While Ohio’s estate tax is going away in January 2013, the federal estate tax is in flux. Beginning in January 2013, the federal estate tax exemption is set to decrease from $5 million to $1 million. Also due to disappear is the 2012 “portability” feature of the $5 million exemption, whereby the unused part of the exemption in the estate of the first spouse to die can be used in the estate of the second spouse, which means a potential total of $10 million exemptions for a married couple. Thus, for the deaths in 2012 as estate worth less than $5 million does not have to even file a federal estate tax return. But that amount reduces to $1 million in 2013. Congress may ultimately change that amount or change the effective date – all of which makes tax planning extremely uncertain.
Some common present major estate tax planning techniques are:
Correctly structured bequests to spouses can be tax-free regardless of value because of the present unlimited federal estate tax marital deduction. This means that the estate of the first spouse to die can be free of federal estate taxes regardless of size. But, without correct planning, the first spouse’s exemption will be taxed in the estate of the second spouse. “By-pass” or credit shelter trusts prevent this tax disaster.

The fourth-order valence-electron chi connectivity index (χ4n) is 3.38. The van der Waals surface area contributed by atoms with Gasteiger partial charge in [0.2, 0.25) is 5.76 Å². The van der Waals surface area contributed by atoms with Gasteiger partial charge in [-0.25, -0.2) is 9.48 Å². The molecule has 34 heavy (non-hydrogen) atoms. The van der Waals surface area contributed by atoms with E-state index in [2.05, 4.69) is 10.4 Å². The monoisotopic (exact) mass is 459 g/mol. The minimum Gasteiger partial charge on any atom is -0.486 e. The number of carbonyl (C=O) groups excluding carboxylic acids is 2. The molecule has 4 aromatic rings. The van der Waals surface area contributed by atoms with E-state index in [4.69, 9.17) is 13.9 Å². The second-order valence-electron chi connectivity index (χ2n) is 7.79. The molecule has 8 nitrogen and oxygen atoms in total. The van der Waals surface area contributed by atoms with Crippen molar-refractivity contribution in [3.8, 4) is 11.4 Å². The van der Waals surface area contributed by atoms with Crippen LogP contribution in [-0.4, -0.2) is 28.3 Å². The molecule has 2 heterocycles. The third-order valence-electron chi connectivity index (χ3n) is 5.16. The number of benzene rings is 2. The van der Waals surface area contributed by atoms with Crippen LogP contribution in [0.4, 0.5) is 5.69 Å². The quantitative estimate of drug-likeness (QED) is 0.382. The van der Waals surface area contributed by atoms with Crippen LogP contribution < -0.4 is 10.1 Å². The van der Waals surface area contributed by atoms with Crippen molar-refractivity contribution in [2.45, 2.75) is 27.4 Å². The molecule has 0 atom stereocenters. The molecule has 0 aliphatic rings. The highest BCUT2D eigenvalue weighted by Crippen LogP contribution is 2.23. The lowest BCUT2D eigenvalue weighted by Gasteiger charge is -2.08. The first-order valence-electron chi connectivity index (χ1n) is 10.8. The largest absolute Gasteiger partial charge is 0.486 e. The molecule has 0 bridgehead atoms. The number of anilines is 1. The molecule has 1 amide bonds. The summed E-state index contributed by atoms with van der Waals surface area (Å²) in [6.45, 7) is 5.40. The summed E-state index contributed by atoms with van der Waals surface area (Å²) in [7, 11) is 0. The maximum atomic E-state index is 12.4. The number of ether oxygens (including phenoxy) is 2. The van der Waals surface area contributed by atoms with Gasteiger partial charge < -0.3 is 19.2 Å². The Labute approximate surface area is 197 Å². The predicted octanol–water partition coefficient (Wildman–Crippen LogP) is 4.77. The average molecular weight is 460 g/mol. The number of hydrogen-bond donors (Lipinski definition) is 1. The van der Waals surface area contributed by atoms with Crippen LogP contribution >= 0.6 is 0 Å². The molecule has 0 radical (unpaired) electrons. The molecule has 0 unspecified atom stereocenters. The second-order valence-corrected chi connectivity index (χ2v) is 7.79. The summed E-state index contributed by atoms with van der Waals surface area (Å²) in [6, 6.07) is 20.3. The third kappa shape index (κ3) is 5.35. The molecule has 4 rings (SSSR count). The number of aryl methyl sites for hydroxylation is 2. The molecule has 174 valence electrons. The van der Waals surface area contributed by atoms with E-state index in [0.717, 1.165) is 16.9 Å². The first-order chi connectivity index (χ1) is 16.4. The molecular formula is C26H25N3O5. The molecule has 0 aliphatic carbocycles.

If the surviving spouse is not a citizen or is a non-resident alien, a “Qualified Domestic Trust” (QDOT) must be used to assure the unlimited marital deduction is permitted in the estate of the first spouse to die.
Although life time gifts in excess of the annual exclusion can produce significant estate tax savings, under the current “Unified Gift and Estate Tax” system, such gifts are brought back to be included in the donor’s estate.
Irrevocable trusts are often used by wealthy people to avoid death taxes, especially life insurance trusts on the life of the insured grantors. These are called “ILITs”.
Large estates commonly employ a variety of valuation discounts to reduce death taxes, such as the time-value of money technique, minority interest discounts in family limited partnerships, farms, businesses, and even personal primary and vacation residences.
Estate tax laws are incredibly complex and in enormous flux. A qualified estate planning lawyer has a sophisticated knowledge of tax laws and can apply them to the facts of each person’s estate.